Woman on the Beach
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- Making of Woman on the Beach
- Interviews with cinematographer Kim Hyung-koo and composer Jeong Yong-jin
- Theatrical Trailer
- Scene Selections
- Dolby Digital 5.1
- Enhanced for 16x9 TVs
- Optional English Subtitles
"Incredibly captivating... a gifted filmmaker, a smart and funny script, and capable actors fuse into one perfect cinematic experience that leaves the viewer in a state of bliss. Charming and delightful." Rudy Joggerst, REEL.COM
"Beatiful, drily funny.... Hong's best. Grade: A." Lisa Schwarzbaum, ENTERTAINMENT WEEKLY
"A dazzlingly astute reading of male-female relationships." Scott Foundas, LA WEEKLY
"Exhilarating! Profoundly rewarding." Aaron Hillis, PREMIERE
"A deadpan, melancholy erotic comedy...like mid-period Woody Allen." J. Hoberman, THE VILLAGE VOICE
Top Customer Reviews
dir. Hong Sang-soo, 2006
Washed up at low tide 4*
I'm giving this one the same 4* review as a couple of other reviewers, but view it less favorably. From the tone of their reviews, I'm surprised they didn't award enthusiastic 5*s.
"Woman on the Beach" continues the male-female relationship theme of 2004's "Woman is the Future of Man," but is, for me, more successful. The males, if anything, are even more pathetic and wimpy jerks, but the women, though still pushovers, show signs of inner strength and are more in charge of their lives.
Once again two buddies vie for the attention of one woman. Film director Kim Jongrae (oddly, film maker Hong's films seem to involve filmmakers, like rock songs about musicians' lives on the road ;-) is stuck writing a script, and insists his buddy Changwook (who, the dvd cover informs us, is his production designer) accmpany him on a getaway to try to get the creative juices flowing. Changwook agrees, but only if he brings his girlfriend. So, in spite of a threatened "sandstorm" [??], the two buddies, somewhere approaching middle age, take off for the seaside resort town of Shinduri, with the pretty, younger Moonsook, and tension builds as the two vie for her attention ... or is it she playing one against the other?
Shinduri, oddly, is nearly deserted, perhaps because of the hotel rooms which are unexpectedly expensive? or the sandstorm, which never shows? or the surly restaurant waiters, which leads Jongrae to an explosive outburst? Anyway, the threesome totter about looking for a cheap room, getting drunk and pontificating a lot, and doing no writing.Read more ›
Slow-moving, episodic and hypnotic, the Korean drama "Woman on the Beach" is wonderfully perceptive about human nature and the multi-faceted and complex ways in which people relate to one another. It's virtually impossible to pigeonhole any of the characters since they often act and react in ways that surprise and intrigue us. Director Sang-soo Hong relies largely on extended conversations to tell his story, an approach which allows the drama to unfold in a thoroughly naturalistic fashion, without having to resort to melodrama or contrivance to get its points across. To that end, the movie is filled with numerous seemingly irrelevant, off-the-cuff moments (including the final scene) that add immeasurably to the verisimilitude of the piece. As a result, every moment in the film feels unscripted and real, an illusion greatly enhanced by the excellent performances of Seung-woo Kim, Hyun-jung Go, Seon-mi Song and Tae-woo Kim.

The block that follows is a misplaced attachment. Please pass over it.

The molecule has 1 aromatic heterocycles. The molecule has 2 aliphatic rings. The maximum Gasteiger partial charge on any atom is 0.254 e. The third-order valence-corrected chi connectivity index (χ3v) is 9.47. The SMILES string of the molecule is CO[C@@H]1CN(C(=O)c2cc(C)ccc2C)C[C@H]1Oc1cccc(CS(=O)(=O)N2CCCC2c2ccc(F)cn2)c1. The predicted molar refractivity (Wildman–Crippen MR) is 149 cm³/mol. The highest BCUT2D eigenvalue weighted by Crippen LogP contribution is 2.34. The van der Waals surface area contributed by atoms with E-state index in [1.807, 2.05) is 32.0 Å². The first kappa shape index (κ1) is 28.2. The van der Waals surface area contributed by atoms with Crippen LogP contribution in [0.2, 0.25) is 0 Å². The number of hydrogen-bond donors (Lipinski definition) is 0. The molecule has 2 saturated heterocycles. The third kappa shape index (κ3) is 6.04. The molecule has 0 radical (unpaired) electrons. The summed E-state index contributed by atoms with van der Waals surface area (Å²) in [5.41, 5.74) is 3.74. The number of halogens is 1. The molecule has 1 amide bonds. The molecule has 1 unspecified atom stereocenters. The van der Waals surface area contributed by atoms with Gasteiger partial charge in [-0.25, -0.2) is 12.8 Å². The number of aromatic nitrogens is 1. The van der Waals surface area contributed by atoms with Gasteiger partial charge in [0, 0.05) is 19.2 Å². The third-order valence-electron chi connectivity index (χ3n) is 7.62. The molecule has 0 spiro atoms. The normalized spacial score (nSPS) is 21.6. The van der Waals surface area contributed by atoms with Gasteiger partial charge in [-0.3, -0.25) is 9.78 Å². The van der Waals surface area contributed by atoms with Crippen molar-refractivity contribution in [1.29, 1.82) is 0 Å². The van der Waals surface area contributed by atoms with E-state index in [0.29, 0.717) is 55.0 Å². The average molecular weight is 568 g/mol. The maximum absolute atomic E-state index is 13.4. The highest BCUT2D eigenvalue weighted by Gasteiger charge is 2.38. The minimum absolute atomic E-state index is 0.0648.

Finally, the shuttered hotels and sparsely populated beaches and boardwalks provide an eerily appropriate backdrop for this tale of an individual so haunted by the demons and ghosts of his own past that he finds it difficult to live in the present.
"Woman on the Beach" always plays it straight: Moon-sook's sassiness, director Kim's bumbling attempts at flattery, his pretentious film, his self-conscious intolerance, Chang-wook's posturing. The first half of the film pits one savvy and manipulative woman against two male egos who fight over her, probably because they have nothing better to do. It's hilarious. This trio speaks bluntly, and they always do and say the unexpected. The second half of the film didn't work as well for me, because the tone is difficult to express in subtitles. Once there is nothing to keep Director Kim and Moon-sook apart, their neuroses take over, of course. Without being able to understand how the actors are expressing themselves, it looks like either straight drama or parody. It is undoubtedly intended to be parody, and the situations are still funny, but the dialogue isn't effective in subtitles. I enjoyed the smart, straight-faced satire, though, and I'm sure "Woman on the Beach" is even better if you understand Korean.Read more ›
Most Recent Customer Reviews
one of my favorites of all time. this movie brings back memories and well as continuing to tickle me as I watch it again and againPublished on November 23, 2013 by bwolz
I think Korea makes some of the best raw and high concept movies. This movie did a great job exploring how we become attracted to the same types of romantic partners.Published on June 2, 2013 by Michael Douglas Neely
Please read the other reviews... I found them more interesting than watching the movie. The only reason I gave it 2 stars versus one is because the filmmaker does make interesting... Read morePublished on October 22, 2010 by Pinouille
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